Wednesday, November 01, 2006

Canada's Minister Of Natural Resources Highlights Clean Energy And Energy Efficiency

Ottawa — The Honourable Gary Lunn, Minister of Natural Resources, recently put clean energy in the spotlight at the 7th Annual Forum on Hydropower and at the opening reception for the Business of Climate Change Conference.

Minister Lunn stressed the need for continued development in clean, renewable-energy sources and outlined actions the Government is taking in its proposed Clean Air Act to toughen regulations for energy-efficiency levels in Canada and to amend the Energy Efficiency Act.

Addressing the Forum on Hydropower, Minister Lunn noted that action on regulatory efficiency is essential to Canada's continued development of clean-energy production.

"It is important to create a level playing field that allows industry to invest in cleaner energy and reduce emissions while continuing to help our economy grow and maintaining competitiveness," said Minister Lunn. "Canada's Clean Air Act replaces the current ad hoc regulatory system with clear and comprehensive national standards, so that we can achieve real results for Canadians."

Earlier in the week, speaking to Parliamentary colleagues as well as leaders from business, industry and environmental organizations, Minister Lunn explained how boosting energy efficiency is an effective way to reduce air pollution and greenhouse gas emissions.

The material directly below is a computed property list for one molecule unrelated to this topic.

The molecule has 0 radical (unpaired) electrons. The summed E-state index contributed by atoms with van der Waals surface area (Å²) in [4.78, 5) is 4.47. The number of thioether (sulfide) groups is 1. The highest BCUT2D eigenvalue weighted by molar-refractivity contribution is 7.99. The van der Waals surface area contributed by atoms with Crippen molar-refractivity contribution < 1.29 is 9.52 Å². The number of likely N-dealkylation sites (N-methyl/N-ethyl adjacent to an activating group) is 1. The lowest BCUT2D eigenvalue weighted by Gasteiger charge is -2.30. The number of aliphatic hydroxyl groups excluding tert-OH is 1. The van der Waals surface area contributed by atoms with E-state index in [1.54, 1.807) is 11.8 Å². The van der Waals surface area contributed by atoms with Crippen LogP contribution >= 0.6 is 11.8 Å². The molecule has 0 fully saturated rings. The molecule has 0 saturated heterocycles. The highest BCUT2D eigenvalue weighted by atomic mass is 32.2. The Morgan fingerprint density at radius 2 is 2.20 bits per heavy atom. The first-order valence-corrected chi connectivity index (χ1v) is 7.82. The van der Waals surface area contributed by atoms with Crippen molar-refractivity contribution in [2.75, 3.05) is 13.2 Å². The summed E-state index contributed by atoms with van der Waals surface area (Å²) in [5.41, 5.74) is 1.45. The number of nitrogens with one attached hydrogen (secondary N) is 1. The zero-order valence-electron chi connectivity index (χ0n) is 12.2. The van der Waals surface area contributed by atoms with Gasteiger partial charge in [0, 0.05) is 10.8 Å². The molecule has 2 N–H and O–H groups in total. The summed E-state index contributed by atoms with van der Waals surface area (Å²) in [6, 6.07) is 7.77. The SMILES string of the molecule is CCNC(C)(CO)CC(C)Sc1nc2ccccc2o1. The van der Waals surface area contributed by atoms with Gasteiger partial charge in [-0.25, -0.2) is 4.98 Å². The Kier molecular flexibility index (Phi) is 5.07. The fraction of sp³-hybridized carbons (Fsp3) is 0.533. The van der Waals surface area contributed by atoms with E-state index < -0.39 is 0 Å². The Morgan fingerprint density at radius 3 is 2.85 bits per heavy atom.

The Government's proposed new regulatory requirements will affect the energy efficiency of 30 products, such as traffic signals, battery chargers and commercial clothes washers. Minimum energy-performance standards will then cover 80 percent of the energy used in homes and in businesses. Product labelling associated with the regulations helps Canadians choose the most energy-efficient products.

"I have said many times that the largest source of untapped energy is the energy we waste," said Minister Lunn. "Thanks to our proposed amendments to the Energy Efficiency Act announced last week, Canada will remain a world leader in the number of products that are regulated for energy efficiency."

The new proposed energy-efficiency standards will have an impact that is equivalent to eliminating the energy use of all households in a city the size of Windsor, Ontario.

SOURCE: Natural Resources Canada

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